It turns out having a companion to grow old with is good for both people and planets. In a paper published in the July volume of the Monthly Notices of the Royal Astronomical Society on Friday, August 1st, a group of astronomers at the University of Washington and the University of Arizona have discovered that for some Earth-like planets, the gravitational pull of a companion planet creates sufficient tidal heating to offset the natural internal cooling process of mid-size planets.
This means that the inner planet of the companion planets has a greatly extended period of time in which it could possibly host life, which makes these planets excellent candidates in the search for extraterrestrial life.
Details on the companion planets study
The astronomers applied computer models to determine where the companion planets effect was likely to occur. The results indicated that tidal heating could happen on older Earth-sized planets in noncircular orbits in the habitable zone of low-mass stars (below one-quarter of the mass of the sun).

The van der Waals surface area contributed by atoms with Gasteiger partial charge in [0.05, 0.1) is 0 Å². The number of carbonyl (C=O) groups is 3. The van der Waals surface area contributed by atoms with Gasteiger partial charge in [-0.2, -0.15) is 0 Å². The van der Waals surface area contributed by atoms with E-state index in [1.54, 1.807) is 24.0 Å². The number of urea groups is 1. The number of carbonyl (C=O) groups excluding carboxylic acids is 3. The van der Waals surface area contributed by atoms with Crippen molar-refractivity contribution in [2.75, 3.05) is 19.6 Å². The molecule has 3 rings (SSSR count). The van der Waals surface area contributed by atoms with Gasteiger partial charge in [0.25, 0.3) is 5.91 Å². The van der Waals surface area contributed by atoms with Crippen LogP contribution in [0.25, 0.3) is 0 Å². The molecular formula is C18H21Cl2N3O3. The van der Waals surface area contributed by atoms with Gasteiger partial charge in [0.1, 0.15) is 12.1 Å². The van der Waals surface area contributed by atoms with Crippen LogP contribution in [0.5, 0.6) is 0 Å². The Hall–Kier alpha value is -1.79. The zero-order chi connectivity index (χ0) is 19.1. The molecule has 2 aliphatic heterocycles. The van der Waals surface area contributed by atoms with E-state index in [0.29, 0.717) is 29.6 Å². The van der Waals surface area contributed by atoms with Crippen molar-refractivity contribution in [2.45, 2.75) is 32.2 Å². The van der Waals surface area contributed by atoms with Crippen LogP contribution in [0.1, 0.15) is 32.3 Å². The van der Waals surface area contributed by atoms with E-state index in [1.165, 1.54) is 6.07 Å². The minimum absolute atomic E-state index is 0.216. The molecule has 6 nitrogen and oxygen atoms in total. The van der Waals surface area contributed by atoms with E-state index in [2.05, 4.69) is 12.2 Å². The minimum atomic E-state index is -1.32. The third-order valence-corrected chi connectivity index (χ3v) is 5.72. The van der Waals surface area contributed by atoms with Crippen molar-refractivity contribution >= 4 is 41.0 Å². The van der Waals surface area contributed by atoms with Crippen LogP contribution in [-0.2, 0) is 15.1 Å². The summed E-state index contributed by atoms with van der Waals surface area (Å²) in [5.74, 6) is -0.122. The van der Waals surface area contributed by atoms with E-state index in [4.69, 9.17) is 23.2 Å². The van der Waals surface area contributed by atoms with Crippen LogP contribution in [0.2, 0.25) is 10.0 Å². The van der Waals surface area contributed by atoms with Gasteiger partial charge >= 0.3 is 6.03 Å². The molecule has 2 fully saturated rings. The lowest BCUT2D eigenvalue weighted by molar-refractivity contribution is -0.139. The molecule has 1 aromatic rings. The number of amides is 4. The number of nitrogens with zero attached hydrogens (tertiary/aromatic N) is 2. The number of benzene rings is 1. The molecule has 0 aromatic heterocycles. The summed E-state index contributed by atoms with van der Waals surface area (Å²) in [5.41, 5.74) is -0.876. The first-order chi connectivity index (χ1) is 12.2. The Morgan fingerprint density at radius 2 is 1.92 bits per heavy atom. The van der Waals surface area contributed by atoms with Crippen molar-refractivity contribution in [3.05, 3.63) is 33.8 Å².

This means that now all discoveries of Earth-sized planets in the zone of habitation of older, small stars will include a follow up search for companion planets. Planetary researchers say this will make it easier to narrow down which planets could potentially host life.
Statement from astronomer Rory Barnes
“When the planet is closer to the star, the gravitational field is stronger and the planet is deformed into an American football shape,” commented Rory Barnes, one of the lead authors of the new paper, in a press release today. “When farther from the star, the field is weaker and the planet relaxes into a more spherical shape. This constant flexing causes layers inside the planet to rub against each other, producing frictional heating.”
The effect of the old planet’s own tectonics and tidal heating produced by the outer companion, Barnes went on to explain, make such planets potentially the longest-lived surface habitats in the universe. “Perhaps in the distant future, after our sun has died out, our descendants will live on worlds like these.”